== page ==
Slo-Mo Football-Movie Finales: The Top Five
It's football season, and while you gnaw your fingernails to the quick and learn to hate the name "Schaub," let's pause for a moment to remember all those great football-movie clichés. You know the biggest one: the desperate 4th-down play with three seconds left on the clock, unfurling in slow-motion, almost always a frantic Hail Mary pass that results in a score for the usually fictitious team. For example...
5. The Replacements (2000)
This movie -- not at all meant to represent the NFL strike in any way, no sir -- has it all: the slo-mo, the 50-yard TD from Shane Falco (a beefy Keanu Reeves) to Murphy (David Denman) to win the game, the shitty cover of David Bowie's "Heroes" (second only to AC/DC's Thunderstruck" as cliched football-movie soundtrack material). Best of all, this clip is in German, a language that manages to make the Gollum-esque Rhys Ifans even creepier.
4. The Best of Times (1986)
I imagine most of you graduated high school. If you're lucky, you also managed to escape without An Incident. You know what I mean...a fuck-up of such monumental proportions they've haunted you into your dotage (I personally still refuse to speak of the 1985 Bacardi Hot Tub episode). Jack Dundee (Robin Williams) wasn't so lucky, for he dropped a gimme TD pass in the big game and has never lived it down. Rather than simply move away, he decided the only way to exorcise his demons if by replaying the game with his fellow now-30somethings. The Best of Times isn't necessarily bad, just depressingly predictable, right down to the climactic scene. Siskel and Ebert blamed Williams, and you can hear them do so here (around the 5 minute mark):
Houston Texans vs. Cleveland Browns
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3. Varsity Blues (1999)
This is a guilty pleasure, mostly for the character of the youngest Moxon brother (what the hell kind of name is "Moxon"?) and the fact that Varsity Blues starts off as a mildly tongue-in-cheek look at Texas high school football, then veers sharply into WTF territory. This isn't the final touchdown, which subtly blends classic cliché elements with Billy Bob's bullshit hidden ball play, but it's a nice blend of not only the ubiquitous slo-mo featured in these movies, but of the aforementioned "Thunderstruck."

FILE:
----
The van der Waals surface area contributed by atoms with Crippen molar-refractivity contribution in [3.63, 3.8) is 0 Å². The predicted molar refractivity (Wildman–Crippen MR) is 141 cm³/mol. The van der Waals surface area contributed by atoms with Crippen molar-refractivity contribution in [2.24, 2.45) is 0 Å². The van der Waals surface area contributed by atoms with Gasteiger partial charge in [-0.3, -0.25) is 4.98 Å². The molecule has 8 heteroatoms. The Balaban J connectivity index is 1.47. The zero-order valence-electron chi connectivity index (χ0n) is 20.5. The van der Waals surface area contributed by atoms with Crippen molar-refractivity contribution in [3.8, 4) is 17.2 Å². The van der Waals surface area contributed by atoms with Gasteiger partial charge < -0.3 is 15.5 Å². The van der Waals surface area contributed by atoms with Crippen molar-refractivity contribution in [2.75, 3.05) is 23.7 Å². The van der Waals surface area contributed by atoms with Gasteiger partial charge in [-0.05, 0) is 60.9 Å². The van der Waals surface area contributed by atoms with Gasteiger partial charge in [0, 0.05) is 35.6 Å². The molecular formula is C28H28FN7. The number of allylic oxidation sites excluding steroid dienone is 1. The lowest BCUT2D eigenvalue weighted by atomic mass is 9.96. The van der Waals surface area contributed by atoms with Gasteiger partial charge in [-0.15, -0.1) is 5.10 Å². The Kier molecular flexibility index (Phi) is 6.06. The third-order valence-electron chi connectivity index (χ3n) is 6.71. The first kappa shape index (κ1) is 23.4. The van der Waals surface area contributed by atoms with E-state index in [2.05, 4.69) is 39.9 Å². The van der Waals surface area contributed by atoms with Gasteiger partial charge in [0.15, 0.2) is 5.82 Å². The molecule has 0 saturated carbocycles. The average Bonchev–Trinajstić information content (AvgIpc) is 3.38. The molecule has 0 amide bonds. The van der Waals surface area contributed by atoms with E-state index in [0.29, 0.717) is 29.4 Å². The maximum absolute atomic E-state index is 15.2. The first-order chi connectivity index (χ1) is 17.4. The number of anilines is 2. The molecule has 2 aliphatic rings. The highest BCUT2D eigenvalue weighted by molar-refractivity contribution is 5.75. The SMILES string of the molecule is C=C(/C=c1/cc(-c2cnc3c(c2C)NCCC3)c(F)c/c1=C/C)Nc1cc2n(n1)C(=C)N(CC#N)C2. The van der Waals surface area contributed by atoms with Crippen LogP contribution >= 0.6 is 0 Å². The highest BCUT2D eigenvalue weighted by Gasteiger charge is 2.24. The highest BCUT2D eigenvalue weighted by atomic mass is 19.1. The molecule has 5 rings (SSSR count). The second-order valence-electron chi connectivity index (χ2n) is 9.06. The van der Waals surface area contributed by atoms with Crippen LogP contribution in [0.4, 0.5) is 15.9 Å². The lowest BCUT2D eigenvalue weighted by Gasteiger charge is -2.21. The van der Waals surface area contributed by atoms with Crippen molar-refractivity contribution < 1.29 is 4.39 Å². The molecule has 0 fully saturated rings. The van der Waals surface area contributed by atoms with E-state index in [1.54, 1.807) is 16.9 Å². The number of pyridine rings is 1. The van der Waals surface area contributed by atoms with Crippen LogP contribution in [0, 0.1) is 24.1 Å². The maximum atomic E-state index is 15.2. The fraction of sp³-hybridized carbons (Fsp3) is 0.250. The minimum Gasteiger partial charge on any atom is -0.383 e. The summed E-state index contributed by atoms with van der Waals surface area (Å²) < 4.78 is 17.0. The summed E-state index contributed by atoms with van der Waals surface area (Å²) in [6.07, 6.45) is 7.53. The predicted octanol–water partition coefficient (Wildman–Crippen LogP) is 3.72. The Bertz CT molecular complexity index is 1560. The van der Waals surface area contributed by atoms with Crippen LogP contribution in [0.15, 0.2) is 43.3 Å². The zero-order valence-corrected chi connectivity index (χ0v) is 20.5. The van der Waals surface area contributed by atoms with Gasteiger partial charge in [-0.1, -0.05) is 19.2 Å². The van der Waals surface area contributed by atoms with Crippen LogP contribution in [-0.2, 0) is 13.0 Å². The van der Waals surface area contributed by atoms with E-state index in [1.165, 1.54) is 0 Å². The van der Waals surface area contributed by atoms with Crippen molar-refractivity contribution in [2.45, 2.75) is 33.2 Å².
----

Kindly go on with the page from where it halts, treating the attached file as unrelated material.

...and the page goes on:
2. Any Given Sunday (1999)
No one ever accused Oliver Stone of being understated, and Any Given Sunday may be second only to Natural Born Killers in the sheer quantity of visual non sequiturs (lightning!) and ham-fisted symbolism (in case you didn't get that pro football is the modern-day equivalent of gladiator contests after the first scene with Spartacus playing in the background, Stone makes the connection a half dozen more times). Here, Miami Sharks coach Tony D'Amato (the perma-tanned Al Pacino) growls something about the space-time continuum while QB Willie Beamen (Jamie Foxx) miraculously scores the winning TD despite apparent PCP-induced hallucinations.
1. The Longest Yard (1974)
As the movie that established many of the cliches we're here to make fun of, The Longest Yard nonetheless earns no ridicule from me. Even Adam Sandler's appalling 2005 remake can't sully the memories of "I think I broke his fuckin' neck!" or QB Paul Crewe's (Burt Reynolds) deterrent for an up-the-middle blitz, or the game itself, which takes up 47 minutes of the film's running time. A telling and wholly unromantic look at what has become American's #1 sport. The final scene established the slow-motion construct, then went the extra mile by giving us a handful of freeze-frame shots as Crewe punched it in. One of -- if not the -- greatest football movies of all time.
(Yes Rich, I'm aware of the existence of Rudy.)
(To which Notre Dame fan Rich replies: Obviously, you're not.)
-- Pete Vonder Haar